An abandoned tanker off Yemen with a load of 1.1 million barrels of crude oil could break at any time, posing the risk of unprecedented pollution in the Red Sea. 

The FSO Safer, 45, has been anchored since 2015 off the port of Hodeida controlled by Houthi rebels who prevent UN experts from inspecting the ship. 

The tanker has hardly been serviced since war broke out over five years ago between Iranian-backed Houthi rebels and the government supported by a Saudi-led coalition. 

The Security Council is holding a special meeting on July 15 on the issue, after a waterway was reported in the engine room of the ship, "which could have led to disaster", according to Stéphane Dujarric, carries - word of the head of the UN. 

If experts have access to the ship, they will carry out light repairs and determine the next steps, the spokesman added on Friday. "We hope that the logistical arrangements will be made quickly so that this work can begin," he said. 

The Safer could cause "the greatest environmental disaster regionally and globally," warned the Yemeni government. 

A top rebel leader, Mohamed Ali al-Houthi, asked in June on Twitter for a guarantee that the ship will be repaired and that the value of the oil on board will be used to pay the salaries of Houthi workers. 

The shipment is valued at $ 40 million, half of what it was before the price of crude oil fell, let alone according to experts who speak of a poor quality cargo. 

Prime Minister of Yemen Maïn Abdelmalek Saïd on Thursday called on the international community to punish the Houthis for preventing a UN inspection, and said that the value of the oil should be spent on health and humanitarian projects.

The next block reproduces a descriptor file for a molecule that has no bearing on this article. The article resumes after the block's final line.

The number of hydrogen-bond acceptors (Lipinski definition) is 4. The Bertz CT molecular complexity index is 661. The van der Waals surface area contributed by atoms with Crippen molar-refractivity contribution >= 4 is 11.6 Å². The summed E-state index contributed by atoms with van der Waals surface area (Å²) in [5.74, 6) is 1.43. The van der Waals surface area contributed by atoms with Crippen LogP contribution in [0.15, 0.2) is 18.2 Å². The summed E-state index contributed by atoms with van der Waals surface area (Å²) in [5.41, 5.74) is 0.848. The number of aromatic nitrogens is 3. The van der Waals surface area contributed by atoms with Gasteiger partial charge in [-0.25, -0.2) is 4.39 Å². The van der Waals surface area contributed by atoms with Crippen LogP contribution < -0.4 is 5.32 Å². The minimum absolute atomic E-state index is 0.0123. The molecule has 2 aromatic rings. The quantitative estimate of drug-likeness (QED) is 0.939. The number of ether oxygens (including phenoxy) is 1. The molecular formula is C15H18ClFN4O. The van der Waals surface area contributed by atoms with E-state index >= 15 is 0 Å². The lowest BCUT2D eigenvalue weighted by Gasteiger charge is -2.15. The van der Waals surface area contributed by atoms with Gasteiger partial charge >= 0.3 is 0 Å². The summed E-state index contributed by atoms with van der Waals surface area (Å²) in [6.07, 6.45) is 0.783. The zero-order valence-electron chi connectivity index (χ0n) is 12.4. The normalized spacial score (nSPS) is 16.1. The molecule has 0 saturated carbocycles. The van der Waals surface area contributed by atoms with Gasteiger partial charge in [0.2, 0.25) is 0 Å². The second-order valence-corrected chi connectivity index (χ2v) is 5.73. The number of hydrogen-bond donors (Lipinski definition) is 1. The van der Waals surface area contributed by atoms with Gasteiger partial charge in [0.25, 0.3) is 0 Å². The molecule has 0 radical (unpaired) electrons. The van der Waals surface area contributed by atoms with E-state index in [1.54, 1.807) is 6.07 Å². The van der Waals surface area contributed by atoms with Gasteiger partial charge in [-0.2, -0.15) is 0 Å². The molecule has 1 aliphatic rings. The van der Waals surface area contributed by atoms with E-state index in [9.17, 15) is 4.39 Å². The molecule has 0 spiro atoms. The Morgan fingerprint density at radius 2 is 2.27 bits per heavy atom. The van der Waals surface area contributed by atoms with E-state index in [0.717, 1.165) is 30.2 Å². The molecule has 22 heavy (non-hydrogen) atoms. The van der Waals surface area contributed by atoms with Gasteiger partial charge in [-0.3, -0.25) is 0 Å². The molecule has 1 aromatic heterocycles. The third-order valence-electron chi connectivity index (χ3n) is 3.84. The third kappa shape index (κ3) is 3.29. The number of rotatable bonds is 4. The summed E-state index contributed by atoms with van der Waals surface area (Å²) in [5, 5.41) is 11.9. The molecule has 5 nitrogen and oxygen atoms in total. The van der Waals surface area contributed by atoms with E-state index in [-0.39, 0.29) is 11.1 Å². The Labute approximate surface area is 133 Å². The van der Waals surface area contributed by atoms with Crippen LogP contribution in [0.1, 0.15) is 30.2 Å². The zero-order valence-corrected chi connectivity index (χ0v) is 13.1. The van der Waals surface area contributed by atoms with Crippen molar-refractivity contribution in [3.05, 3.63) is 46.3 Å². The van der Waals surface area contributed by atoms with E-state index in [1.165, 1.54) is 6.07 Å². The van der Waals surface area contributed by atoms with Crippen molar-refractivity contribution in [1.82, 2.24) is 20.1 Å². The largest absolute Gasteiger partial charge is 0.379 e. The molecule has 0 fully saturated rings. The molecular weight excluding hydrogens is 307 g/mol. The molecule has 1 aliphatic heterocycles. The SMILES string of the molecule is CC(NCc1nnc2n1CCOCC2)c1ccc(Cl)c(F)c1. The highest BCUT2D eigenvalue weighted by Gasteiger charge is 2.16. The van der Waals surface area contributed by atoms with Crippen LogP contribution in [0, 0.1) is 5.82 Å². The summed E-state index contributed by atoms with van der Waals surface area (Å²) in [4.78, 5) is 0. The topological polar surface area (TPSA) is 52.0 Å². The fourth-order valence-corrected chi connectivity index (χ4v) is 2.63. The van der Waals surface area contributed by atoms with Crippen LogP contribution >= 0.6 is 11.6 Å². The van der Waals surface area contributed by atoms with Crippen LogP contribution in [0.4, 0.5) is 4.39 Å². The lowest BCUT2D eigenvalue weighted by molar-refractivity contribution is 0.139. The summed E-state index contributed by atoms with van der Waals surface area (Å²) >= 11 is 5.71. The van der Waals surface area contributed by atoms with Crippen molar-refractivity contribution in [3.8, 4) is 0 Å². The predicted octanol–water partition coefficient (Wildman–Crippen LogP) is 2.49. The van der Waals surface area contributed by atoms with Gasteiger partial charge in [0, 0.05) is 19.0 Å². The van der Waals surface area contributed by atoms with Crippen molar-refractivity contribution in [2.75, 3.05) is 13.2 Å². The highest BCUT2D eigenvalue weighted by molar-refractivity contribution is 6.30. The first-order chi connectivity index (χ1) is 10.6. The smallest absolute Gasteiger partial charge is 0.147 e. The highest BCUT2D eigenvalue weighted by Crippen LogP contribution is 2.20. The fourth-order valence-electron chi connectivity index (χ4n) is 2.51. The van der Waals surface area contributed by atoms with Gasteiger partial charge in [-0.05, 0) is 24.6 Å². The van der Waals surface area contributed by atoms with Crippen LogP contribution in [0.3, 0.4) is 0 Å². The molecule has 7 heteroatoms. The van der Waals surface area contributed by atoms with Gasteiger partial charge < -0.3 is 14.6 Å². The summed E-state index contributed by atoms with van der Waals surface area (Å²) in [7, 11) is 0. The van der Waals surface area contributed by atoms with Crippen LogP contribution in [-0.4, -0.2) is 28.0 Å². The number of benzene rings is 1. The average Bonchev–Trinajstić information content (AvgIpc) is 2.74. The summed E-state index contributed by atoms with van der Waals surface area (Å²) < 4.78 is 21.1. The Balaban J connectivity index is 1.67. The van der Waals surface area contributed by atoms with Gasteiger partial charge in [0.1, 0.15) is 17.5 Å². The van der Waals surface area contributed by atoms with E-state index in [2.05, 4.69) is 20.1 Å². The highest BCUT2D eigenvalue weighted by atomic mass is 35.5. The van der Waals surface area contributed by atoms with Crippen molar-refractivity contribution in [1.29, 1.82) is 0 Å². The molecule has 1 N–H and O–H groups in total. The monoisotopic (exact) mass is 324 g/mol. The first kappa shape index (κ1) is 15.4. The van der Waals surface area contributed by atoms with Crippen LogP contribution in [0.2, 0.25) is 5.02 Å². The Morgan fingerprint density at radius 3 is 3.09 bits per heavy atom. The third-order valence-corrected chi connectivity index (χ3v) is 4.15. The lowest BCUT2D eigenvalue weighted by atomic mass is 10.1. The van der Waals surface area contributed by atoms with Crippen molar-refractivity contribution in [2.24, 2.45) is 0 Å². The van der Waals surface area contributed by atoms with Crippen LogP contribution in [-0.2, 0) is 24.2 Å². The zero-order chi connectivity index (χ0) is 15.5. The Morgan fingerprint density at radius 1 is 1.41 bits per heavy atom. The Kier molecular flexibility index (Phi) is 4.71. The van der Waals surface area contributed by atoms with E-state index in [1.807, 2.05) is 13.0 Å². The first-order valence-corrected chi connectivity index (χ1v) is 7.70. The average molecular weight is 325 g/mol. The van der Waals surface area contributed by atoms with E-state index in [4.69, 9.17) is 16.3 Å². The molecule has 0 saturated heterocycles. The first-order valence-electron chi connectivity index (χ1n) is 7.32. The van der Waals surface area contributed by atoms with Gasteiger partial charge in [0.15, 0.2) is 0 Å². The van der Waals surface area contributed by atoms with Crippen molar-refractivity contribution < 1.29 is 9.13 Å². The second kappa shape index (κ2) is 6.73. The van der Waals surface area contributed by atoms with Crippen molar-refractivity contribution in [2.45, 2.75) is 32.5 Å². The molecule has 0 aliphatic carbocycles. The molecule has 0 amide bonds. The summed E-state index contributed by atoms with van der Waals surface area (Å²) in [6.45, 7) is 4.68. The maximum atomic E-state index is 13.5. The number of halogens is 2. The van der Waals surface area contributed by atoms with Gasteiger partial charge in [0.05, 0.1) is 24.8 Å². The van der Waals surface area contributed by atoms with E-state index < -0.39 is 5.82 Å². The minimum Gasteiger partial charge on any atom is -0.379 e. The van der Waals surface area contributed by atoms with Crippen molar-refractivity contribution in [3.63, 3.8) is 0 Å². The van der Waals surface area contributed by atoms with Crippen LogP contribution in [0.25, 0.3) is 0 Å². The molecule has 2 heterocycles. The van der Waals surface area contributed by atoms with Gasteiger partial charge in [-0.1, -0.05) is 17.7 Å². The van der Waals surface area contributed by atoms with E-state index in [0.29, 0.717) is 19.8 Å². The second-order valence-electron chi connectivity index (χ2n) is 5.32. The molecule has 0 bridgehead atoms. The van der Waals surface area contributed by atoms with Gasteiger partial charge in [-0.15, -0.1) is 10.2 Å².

A time bomb 

In addition to corrosion, gases may explode in the tanks and a leak in a cooling pipe was detected in May. 

"The hose burst, sending water into the engine room and creating a truly dangerous situation," said Ian Ralby, CEO of IR Consilium, a marine consultancy that is monitoring the situation closely. 

A team from Safer Exploration and Production Operations, an oil company partially controlled by the Houthis, sent divers to repair the leak, barely avoiding the sinking of the ship, he said. 

US Secretary of State Mike Pompeo recently warned that if the tanker breaks, "it will devastate the Red Sea ecosystem" and disrupt major shipping routes. "The Houthis must grant access before this time bomb explodes," he said. 

If the ship breaks, "you're going to have two disasters," warned Lise Grande, the UN humanitarian coordinator for Yemen. "There will be an unrivaled environmental disaster (...) and it will be a humanitarian disaster because the oil will make the port of Hodeida unusable," she told AFP. 

Yemeni environmental group Holm Akhdar, "Green Dream" in Arabic, warned that an oil spill could spill over the Gulf of Aden and the Arabian Sea. 

He added that the region would take 30 years to recover and some 115 of the Red Sea islands would lose their natural habitats. 

In a country where the majority of the population already depends on aid, it is estimated that 126,000 fishermen, including 68,000 in Hodeida, would lose their source of income. 

"In the midst of a global pandemic and on the edge of a conflict zone, the chances of a rapid and adequate response (to pollution) are extremely low," writes IR Consilium in a report. 

Doug Weir, director of research and policy at the UK-based Conflict and Environment Observatory, said, "The risks are clear: the longer the conflict, the larger it becomes, and the more complex and costly any rescue operation will be. ". 

With AFP

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